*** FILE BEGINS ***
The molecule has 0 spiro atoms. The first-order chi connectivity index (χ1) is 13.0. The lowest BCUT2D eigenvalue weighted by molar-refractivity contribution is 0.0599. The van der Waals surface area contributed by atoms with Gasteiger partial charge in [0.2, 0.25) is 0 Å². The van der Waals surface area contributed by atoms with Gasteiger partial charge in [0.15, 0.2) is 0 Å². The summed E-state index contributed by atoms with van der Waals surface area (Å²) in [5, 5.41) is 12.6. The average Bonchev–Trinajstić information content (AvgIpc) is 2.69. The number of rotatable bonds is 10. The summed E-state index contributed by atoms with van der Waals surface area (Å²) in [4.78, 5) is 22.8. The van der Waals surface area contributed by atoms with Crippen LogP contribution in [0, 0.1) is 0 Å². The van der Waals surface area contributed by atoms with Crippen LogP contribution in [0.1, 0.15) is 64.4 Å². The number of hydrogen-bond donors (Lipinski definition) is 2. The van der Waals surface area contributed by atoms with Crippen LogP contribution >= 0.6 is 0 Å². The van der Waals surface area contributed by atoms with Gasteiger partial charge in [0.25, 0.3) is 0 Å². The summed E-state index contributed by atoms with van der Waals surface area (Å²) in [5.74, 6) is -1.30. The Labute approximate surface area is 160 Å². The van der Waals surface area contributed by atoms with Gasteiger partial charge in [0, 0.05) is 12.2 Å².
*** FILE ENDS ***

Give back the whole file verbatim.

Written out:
The molecule has 0 spiro atoms. The first-order chi connectivity index (χ1) is 13.0. The lowest BCUT2D eigenvalue weighted by molar-refractivity contribution is 0.0599. The van der Waals surface area contributed by atoms with Gasteiger partial charge in [0.2, 0.25) is 0 Å². The van der Waals surface area contributed by atoms with Gasteiger partial charge in [0.15, 0.2) is 0 Å². The summed E-state index contributed by atoms with van der Waals surface area (Å²) in [5, 5.41) is 12.6. The average Bonchev–Trinajstić information content (AvgIpc) is 2.69. The number of rotatable bonds is 10. The summed E-state index contributed by atoms with van der Waals surface area (Å²) in [4.78, 5) is 22.8. The van der Waals surface area contributed by atoms with Crippen LogP contribution in [0, 0.1) is 0 Å². The van der Waals surface area contributed by atoms with Crippen LogP contribution in [0.1, 0.15) is 64.4 Å². The number of hydrogen-bond donors (Lipinski definition) is 2. The van der Waals surface area contributed by atoms with Crippen LogP contribution >= 0.6 is 0 Å². The van der Waals surface area contributed by atoms with Gasteiger partial charge in [0.25, 0.3) is 0 Å². The summed E-state index contributed by atoms with van der Waals surface area (Å²) in [5.74, 6) is -1.30. The Labute approximate surface area is 160 Å². The van der Waals surface area contributed by atoms with Gasteiger partial charge in [0, 0.05) is 12.2 Å².